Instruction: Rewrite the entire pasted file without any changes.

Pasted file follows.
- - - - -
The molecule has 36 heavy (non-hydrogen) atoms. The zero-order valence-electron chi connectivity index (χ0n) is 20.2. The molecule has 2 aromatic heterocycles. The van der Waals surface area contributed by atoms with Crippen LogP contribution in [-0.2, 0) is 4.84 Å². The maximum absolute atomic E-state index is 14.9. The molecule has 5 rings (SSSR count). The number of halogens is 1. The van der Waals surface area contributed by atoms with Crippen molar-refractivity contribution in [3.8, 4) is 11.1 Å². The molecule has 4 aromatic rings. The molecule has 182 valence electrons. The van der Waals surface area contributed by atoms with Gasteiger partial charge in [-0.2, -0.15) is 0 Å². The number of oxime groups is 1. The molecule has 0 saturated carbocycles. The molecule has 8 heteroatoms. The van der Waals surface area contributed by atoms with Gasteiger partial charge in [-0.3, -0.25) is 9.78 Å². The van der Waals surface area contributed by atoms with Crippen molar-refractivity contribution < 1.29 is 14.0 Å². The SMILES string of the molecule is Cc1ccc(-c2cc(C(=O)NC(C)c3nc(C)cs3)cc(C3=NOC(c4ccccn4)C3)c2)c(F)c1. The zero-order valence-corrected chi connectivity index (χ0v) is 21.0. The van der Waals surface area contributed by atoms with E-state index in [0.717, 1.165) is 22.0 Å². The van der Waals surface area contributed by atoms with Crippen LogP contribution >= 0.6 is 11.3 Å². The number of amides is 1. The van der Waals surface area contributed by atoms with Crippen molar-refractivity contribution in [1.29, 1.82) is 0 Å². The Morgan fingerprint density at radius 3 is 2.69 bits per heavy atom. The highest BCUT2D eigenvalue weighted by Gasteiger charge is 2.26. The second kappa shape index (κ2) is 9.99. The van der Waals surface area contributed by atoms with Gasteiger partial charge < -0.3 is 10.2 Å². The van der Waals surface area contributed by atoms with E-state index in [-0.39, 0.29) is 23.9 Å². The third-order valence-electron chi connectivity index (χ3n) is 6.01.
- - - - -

The molecule has 36 heavy (non-hydrogen) atoms. The zero-order valence-electron chi connectivity index (χ0n) is 20.2. The molecule has 2 aromatic heterocycles. The van der Waals surface area contributed by atoms with Crippen LogP contribution in [-0.2, 0) is 4.84 Å². The maximum absolute atomic E-state index is 14.9. The molecule has 5 rings (SSSR count). The number of halogens is 1. The van der Waals surface area contributed by atoms with Crippen molar-refractivity contribution in [3.8, 4) is 11.1 Å². The molecule has 4 aromatic rings. The molecule has 182 valence electrons. The van der Waals surface area contributed by atoms with Gasteiger partial charge in [-0.2, -0.15) is 0 Å². The number of oxime groups is 1. The molecule has 0 saturated carbocycles. The molecule has 8 heteroatoms. The van der Waals surface area contributed by atoms with Gasteiger partial charge in [-0.3, -0.25) is 9.78 Å². The van der Waals surface area contributed by atoms with Crippen molar-refractivity contribution < 1.29 is 14.0 Å². The SMILES string of the molecule is Cc1ccc(-c2cc(C(=O)NC(C)c3nc(C)cs3)cc(C3=NOC(c4ccccn4)C3)c2)c(F)c1. The zero-order valence-corrected chi connectivity index (χ0v) is 21.0. The van der Waals surface area contributed by atoms with E-state index in [0.717, 1.165) is 22.0 Å². The van der Waals surface area contributed by atoms with Crippen LogP contribution >= 0.6 is 11.3 Å². The number of amides is 1. The van der Waals surface area contributed by atoms with Crippen molar-refractivity contribution in [1.29, 1.82) is 0 Å². The Morgan fingerprint density at radius 3 is 2.69 bits per heavy atom. The highest BCUT2D eigenvalue weighted by Gasteiger charge is 2.26. The second kappa shape index (κ2) is 9.99. The van der Waals surface area contributed by atoms with Gasteiger partial charge < -0.3 is 10.2 Å². The van der Waals surface area contributed by atoms with E-state index in [-0.39, 0.29) is 23.9 Å². The third-order valence-electron chi connectivity index (χ3n) is 6.01.